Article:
What a wild start to the decade. Just three months in, and we’re in a pandemic. I think we’re all still reeling from shock and the stress of it all. And, as our public health officials remind us, we’re just at the beginning.
I’ve had a few near misses with coronavirus. In February, it canceled a work trip to Hong Kong. In March, the same with a trip to Paris in March. How can I complain when I’m lucky enough where I even have a chance to go to these places for work? Each time, I knew days before the event was officially canceled that I wouldn’t be attending. The disappointment slowly settled while I was buoyed by relief. And in the end, I feel grateful for the risk assessment and happy to sit put.
Beyond the canceled events, I’m baffled that I didn’t see this coming. I tracked the virus as the numbers moved skyward in China, and then in Europe, but I still didn’t fully imagine doing the same here at home.
It became very real as COVID-19 canceled my birthday. Well, not entirely. I turned 33 this St. Patrick’s Day. The already low-key dinner date at an Italian restaurant I’ve been wanting to try was nixed as the restaurant, rightly so, has shuttered its doors for the time being. The City of Vancouver, to put a fine point on it, ordered all restaurants and bars in the city to close for St. Patrick’s Day. Sensible, yes, and a marker of the days to come.
As I lamented these wee inconveniences, I recognized how lucky I am to be able to type, healthy, happy, and at a social distance. D and I modified our plans to support another of our fav local pizzerias and clicked glasses at home to another circle around the sun. I chatted with friends and family across the country and city via video, foreshadowing the days to come.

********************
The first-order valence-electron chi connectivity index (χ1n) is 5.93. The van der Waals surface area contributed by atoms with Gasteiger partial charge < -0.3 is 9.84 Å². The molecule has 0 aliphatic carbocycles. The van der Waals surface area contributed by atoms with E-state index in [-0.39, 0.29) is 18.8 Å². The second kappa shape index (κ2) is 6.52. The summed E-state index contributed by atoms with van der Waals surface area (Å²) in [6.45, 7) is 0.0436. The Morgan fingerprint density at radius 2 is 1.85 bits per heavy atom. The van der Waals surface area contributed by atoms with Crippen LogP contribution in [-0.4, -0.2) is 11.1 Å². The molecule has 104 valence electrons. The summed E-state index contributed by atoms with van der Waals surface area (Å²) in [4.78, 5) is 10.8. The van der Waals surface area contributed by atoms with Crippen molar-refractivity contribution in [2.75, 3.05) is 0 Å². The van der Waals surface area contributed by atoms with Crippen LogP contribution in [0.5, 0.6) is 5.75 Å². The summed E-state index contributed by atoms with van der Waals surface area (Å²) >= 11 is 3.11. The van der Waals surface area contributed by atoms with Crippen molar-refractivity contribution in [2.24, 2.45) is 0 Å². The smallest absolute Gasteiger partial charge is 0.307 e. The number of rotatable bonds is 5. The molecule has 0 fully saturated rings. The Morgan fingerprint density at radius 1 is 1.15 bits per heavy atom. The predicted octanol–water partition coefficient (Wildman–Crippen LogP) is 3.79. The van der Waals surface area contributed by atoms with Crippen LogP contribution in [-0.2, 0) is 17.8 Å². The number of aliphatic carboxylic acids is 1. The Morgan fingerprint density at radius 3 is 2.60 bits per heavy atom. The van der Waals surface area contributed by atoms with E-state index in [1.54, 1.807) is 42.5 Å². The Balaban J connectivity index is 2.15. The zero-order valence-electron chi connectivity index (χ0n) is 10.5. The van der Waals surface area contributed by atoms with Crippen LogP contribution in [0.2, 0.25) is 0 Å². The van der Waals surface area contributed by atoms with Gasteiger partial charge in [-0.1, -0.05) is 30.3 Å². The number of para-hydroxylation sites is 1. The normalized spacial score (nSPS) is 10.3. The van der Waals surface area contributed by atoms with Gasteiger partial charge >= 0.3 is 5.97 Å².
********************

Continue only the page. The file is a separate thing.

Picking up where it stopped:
And in all the doom, gloom, and serious illness, I have found some spots of hope. In my birthday tradition of reflecting on the year, I thought I’d spend some time pondering five bright spots in this strange time:
1. The World Can Move Quickly
While many could argue otherwise given some slow reactions to the pandemic, the global response offers me a sign of hope. I work and advocate for climate action, and have for many years. Over a decade ago (…what a thing to say!), I enjoyed a lecture from Lester R. Brown on his book Plan B at Mount Allison. Then, Brown was presenting a survival strategy for a world facing global warming. His plan was detailed and important, but even in my youthful optimism, I felt doubtful of the scale of the actions he proposed. His answer was to highlight what powerful things we can do when the world sets its mind to it. His proof? World War II. I remember even his phrasing: “the entire world mobilized.” I felt hopeful. If a terrible and divisive event enables the whole world to act, imagine what might happen if the world faced a global environmental event that could have global benefits.
All these years later, I’m just now seeing the urgency in climate action. And simultaneously, we have a global pandemic highlighting the sweeping powers that governments and individuals can have to mobilize towards a global solution. It is possible to get the world to come together for a common cause. It is possible to harness the capacities of industry and of people to achieve a common good. We don’t need to look to the tragic example of World War II for global mobilization. As we start a new decade, news feeds highlight tangible proof of a deeply connected world and a world united to do better. We can help each other through COVID-19. And through this, we will learn that we are one diverse world capable of great things.
2. We need each other
“We’re all in this together – and we will get through this, together” – UN Secretary General Antonia Guterres